WWU's Robin Matthews to Present 'What is This Slime in My Water?' April 4

WWU Professor of Environmental Sciences and Director of Western's Institute for Watershed Studies Robin Matthews will present "What is This Slime in My Water?"  at 4:45 p.m. on Thursday, April 4 in Academic West 204 as part of the Huxley College Speaker Series.

The Institute for Watershed Studies (IWS) supports a variety of interdisciplinary projects that provide exciting opportunities for students engaged in watershed research.

One example is the Lake Whatcom monitoring program, which was initiated >50 years ago and continues to provide long-term water quality data for Bellingham’s primary drinking water source. 

A second example, the Northwest Lakes monitoring program, is a community service project started in 2001 that provides water quality data for 60-70 lakes in our region. These two projects were instrumental in Western Washington University being awarded the National President’s Higher Education Community Service Honor Roll with Distinction Award in 2013 and 2015.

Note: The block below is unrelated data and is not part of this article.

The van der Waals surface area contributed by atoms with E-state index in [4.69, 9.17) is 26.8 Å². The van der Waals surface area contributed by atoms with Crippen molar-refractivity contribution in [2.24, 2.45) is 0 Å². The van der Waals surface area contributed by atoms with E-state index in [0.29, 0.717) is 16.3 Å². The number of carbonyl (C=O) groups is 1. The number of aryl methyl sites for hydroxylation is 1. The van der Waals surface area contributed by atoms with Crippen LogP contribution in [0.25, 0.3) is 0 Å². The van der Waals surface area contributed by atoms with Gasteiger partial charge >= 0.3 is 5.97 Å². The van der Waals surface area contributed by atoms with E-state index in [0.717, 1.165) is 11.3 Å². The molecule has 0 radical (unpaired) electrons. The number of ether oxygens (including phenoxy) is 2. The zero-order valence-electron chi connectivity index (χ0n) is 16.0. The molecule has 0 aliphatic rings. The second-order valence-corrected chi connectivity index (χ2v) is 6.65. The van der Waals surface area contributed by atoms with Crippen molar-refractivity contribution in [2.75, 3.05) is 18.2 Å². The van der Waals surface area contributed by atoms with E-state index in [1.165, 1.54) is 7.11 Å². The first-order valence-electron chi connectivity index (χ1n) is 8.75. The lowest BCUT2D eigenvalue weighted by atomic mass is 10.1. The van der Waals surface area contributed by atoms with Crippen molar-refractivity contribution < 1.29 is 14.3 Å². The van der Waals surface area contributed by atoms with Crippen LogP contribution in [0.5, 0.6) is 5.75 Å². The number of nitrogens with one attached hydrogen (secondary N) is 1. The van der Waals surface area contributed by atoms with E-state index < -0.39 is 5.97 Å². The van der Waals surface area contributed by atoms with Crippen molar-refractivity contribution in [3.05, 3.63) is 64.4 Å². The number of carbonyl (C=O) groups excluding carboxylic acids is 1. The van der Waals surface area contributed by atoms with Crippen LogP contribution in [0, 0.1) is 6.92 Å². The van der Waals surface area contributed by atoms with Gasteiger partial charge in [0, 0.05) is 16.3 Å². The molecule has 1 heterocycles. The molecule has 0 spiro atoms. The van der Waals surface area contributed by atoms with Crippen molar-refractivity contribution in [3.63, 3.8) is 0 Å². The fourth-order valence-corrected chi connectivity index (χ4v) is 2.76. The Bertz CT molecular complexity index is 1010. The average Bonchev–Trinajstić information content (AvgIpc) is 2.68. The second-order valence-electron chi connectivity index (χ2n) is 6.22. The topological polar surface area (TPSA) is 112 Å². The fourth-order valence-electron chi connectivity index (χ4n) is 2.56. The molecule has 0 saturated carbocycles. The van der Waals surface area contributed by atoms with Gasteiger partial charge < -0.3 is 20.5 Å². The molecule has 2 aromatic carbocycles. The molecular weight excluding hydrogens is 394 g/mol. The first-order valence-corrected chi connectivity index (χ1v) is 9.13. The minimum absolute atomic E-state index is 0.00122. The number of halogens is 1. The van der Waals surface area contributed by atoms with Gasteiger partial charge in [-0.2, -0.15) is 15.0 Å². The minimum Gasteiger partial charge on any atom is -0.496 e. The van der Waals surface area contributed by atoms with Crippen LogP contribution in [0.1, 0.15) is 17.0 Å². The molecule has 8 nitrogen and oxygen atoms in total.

The Institute also helps students conduct studies of freshwater biota, with a growing emphasis on freshwater algae.  Blooms of potentially harmful blue-green algae (cyanobacteria) have increased in frequency and duration in freshwater lakes, causing lakes to be closed to fishing and other recreational activities.  The public funds available to test lakes for algal toxins are limited, so most testing is done in response to public complaints.  Fortunately, it is relatively easy to identify potentially toxic algal blooms, and many regulatory agencies are focusing on community engagement as a way to improve identification and tracking of toxic blooms.  IWS is working with the Cyanobacteria Monitoring Collaborative (http://cyanos.org) to help support citizen science algae monitoring across the US.  Locally, IWS offers workshops on algal identification, non-technical online keys and information pages (e.g., https://www.inaturalist.org/guides/6092),  and “drop-off” identification services for local citizens who what to know what kind of slime is in their lake.

Matthews received her academic training from Virginia Polytechnic Institute (Ph. D., 1981); Indiana University (M. S., 1978); and the University of California, Riverside (B. S., 1973). Her research interests include freshwater ecology, algal taxonomy, and ecological data analysis.  Her current research programs focus on monitoring surface water quality in Whatcom County streams and lakes; identifying the impacts from agricultural and residential development on water quality; and developing keys to freshwater algae in Northwest Washington.  She teaches courses in biostatistics and freshwater algae, and supervises many student research and community outreach project.